"This review is part of the Green Books campaign. Today 100 bloggers are reviewing 100 great books printed in an environmentally friendly way. Our goal is to encourage publishers to get greener and readers to take the environment into consideration when purchasing books. This campaign is organized by Eco-Libris, a a green company working to green up the book industry by promoting the adoption of green practices, balancing out books by planting trees, and supporting green books. A full list of participating blogs and links to their reviews is available on Eco-Libris website."

I'm thrilled to be taking part in this Green Books Campaign. Even more thrilled that I was able to get my first book choice to review - Trauma Farm.

Brett is an noted Canadian poet and author. His latest book is both a memoir and a treatise on small mixed farming operations. Brett has lived for 18 years on a small farm on Salt Spring Island, British Columbia, that he and his wife Sharon rescued from disrepair. Trauma Farm the book, is those eighteen years presented as a day's journey in the life of the farm and it's residents. The official name of the farm is Willow Pond Farm, but "we came to refer to this land as Trauma Farm, because we soon realized beauty also demands a little terror and laughter and that this story would have to follow the form of the farm and not the romantic or scientific myths we inflict upon it."

One of the few statistics used caught me short. In 1790, 90% of America lived rural lifestyles. At the end of 2000, it was estimated that only 2-4% of the population were on working farms." Farming is a profession of hope."

Brett's day begins with a middle of the night walk on his land. His words convey the peace of the dark, the uncertainty of what might be out there, and the joy of simply being there. The day progresses through to breakfast, with a marvellous discourse on the simple egg. The rest of the day includes gardens, livestock, natural habitats, creatures, climate and so much more. The trials, tribulations and gratification. Brett has chosen to embrace the small mixed farm and it's lifestyle. He questions the large agribusiness and the effect they have on our earth and ourselves. It's not preachy in any sense, but a riveting argument for the return to self sufficient farming. I live a rural lifestyle to a degree, but would happily transport myself to Brett's farm. I understand the feeling that comes from going to your garden and picking what you're going to eat in the next hour. The joy that comes with watching a seedling break through the soil. His love of his animals made me smile. We too have a lab cross 'with three brain cells - none turned on at the same time' who guards her property from raccoons. And a border collie who is more human than not most days. What struck me as well was the sense of community he has found on Salt Spring.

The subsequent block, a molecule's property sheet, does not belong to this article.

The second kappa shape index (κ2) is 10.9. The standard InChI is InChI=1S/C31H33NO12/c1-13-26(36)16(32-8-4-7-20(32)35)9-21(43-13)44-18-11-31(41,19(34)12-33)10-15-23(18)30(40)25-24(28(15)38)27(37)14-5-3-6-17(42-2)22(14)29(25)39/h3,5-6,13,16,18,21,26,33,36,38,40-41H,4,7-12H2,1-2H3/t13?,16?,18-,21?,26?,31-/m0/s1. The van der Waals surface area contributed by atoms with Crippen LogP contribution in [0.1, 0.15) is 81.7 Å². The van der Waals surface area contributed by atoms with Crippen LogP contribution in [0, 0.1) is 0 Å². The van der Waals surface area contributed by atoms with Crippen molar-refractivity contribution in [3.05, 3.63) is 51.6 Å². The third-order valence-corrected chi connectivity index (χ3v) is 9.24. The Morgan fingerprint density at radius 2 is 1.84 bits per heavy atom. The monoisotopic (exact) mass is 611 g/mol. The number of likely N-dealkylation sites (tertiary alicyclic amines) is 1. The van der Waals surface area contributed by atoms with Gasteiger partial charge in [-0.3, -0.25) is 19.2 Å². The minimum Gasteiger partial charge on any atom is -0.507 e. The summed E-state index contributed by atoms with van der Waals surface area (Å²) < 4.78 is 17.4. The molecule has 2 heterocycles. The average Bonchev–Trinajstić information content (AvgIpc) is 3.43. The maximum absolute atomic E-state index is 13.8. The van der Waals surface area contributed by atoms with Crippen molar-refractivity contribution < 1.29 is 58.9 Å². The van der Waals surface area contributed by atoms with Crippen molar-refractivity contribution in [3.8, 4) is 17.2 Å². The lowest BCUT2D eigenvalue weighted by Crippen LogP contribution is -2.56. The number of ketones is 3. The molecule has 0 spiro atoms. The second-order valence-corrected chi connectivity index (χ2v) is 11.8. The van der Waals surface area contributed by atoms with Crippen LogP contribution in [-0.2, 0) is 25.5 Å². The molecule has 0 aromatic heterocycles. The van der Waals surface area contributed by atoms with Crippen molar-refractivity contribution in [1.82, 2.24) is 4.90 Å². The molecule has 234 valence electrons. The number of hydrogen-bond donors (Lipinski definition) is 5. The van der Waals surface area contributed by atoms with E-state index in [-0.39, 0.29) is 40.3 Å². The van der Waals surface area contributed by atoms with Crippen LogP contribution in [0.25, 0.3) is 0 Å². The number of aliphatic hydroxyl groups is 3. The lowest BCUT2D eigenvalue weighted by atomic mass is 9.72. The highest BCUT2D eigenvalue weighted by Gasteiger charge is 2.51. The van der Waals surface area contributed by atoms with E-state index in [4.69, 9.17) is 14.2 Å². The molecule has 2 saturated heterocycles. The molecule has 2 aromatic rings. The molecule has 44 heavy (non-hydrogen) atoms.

His ruminations are beautiful, a calm yet funny discourse on life and farming from a man who appreciates the subtleties that escape many of us. This is not a book to be consumed rapidly, rather it should be slowly savoured and each chapter enjoyed before proceeding.

Trauma Farm is a touching, humourous, candid, inspiring memoir of a man who has found symbiosis with his environment. You can read an excerpt of Trauma Farm.

What better book to read for The Green Books Campaign? Trauma Farm is published by Greystone Books, a division of D&M Publishers. It is printed on acid-free paper that is forest friendly (100% post-consumer recycled paper) and has been processed chlorine free.

Here's a great resource list for more information on green printing.

#greenbooks